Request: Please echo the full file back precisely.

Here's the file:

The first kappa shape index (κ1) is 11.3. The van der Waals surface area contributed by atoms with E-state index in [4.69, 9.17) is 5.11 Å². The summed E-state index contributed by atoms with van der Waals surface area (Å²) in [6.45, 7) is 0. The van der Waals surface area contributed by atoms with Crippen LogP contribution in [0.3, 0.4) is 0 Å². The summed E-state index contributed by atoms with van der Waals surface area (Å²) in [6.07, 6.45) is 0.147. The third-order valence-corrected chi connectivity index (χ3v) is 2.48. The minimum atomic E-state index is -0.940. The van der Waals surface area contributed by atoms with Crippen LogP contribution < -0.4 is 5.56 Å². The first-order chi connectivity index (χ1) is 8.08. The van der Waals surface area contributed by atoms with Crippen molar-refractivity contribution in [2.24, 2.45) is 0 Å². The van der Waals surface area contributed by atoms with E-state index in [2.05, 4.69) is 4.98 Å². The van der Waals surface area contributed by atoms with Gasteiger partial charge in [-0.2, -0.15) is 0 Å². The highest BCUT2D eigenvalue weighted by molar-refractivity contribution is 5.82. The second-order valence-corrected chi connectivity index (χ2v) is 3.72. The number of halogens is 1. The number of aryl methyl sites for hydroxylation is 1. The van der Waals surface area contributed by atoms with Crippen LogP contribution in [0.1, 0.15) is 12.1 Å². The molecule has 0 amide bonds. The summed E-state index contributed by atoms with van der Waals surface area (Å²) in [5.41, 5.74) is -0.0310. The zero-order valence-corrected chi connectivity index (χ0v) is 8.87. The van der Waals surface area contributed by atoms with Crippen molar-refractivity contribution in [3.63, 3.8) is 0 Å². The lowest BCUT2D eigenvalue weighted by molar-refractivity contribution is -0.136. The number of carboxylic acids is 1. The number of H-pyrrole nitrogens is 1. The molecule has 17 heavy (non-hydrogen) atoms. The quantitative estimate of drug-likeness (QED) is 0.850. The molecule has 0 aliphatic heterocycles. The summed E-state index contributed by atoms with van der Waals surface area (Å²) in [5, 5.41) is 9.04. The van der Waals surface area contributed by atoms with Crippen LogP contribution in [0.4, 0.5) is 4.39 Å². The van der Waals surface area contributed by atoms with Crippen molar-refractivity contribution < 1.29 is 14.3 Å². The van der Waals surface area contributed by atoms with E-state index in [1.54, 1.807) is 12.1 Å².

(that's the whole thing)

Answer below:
The first kappa shape index (κ1) is 11.3. The van der Waals surface area contributed by atoms with E-state index in [4.69, 9.17) is 5.11 Å². The summed E-state index contributed by atoms with van der Waals surface area (Å²) in [6.45, 7) is 0. The van der Waals surface area contributed by atoms with Crippen LogP contribution in [0.3, 0.4) is 0 Å². The summed E-state index contributed by atoms with van der Waals surface area (Å²) in [6.07, 6.45) is 0.147. The third-order valence-corrected chi connectivity index (χ3v) is 2.48. The minimum atomic E-state index is -0.940. The van der Waals surface area contributed by atoms with Crippen LogP contribution < -0.4 is 5.56 Å². The first-order chi connectivity index (χ1) is 8.08. The van der Waals surface area contributed by atoms with Crippen molar-refractivity contribution in [2.24, 2.45) is 0 Å². The van der Waals surface area contributed by atoms with E-state index in [2.05, 4.69) is 4.98 Å². The van der Waals surface area contributed by atoms with Gasteiger partial charge in [-0.2, -0.15) is 0 Å². The highest BCUT2D eigenvalue weighted by molar-refractivity contribution is 5.82. The second-order valence-corrected chi connectivity index (χ2v) is 3.72. The number of halogens is 1. The number of aryl methyl sites for hydroxylation is 1. The van der Waals surface area contributed by atoms with Crippen LogP contribution in [0.1, 0.15) is 12.1 Å². The molecule has 0 amide bonds. The summed E-state index contributed by atoms with van der Waals surface area (Å²) in [5.41, 5.74) is -0.0310. The zero-order valence-corrected chi connectivity index (χ0v) is 8.87. The van der Waals surface area contributed by atoms with Crippen molar-refractivity contribution in [3.63, 3.8) is 0 Å². The lowest BCUT2D eigenvalue weighted by molar-refractivity contribution is -0.136. The number of carboxylic acids is 1. The number of H-pyrrole nitrogens is 1. The molecule has 17 heavy (non-hydrogen) atoms. The quantitative estimate of drug-likeness (QED) is 0.850. The molecule has 0 aliphatic heterocycles. The summed E-state index contributed by atoms with van der Waals surface area (Å²) in [5, 5.41) is 9.04. The van der Waals surface area contributed by atoms with Crippen LogP contribution in [0.4, 0.5) is 4.39 Å². The van der Waals surface area contributed by atoms with Crippen molar-refractivity contribution < 1.29 is 14.3 Å². The van der Waals surface area contributed by atoms with E-state index in [1.54, 1.807) is 12.1 Å².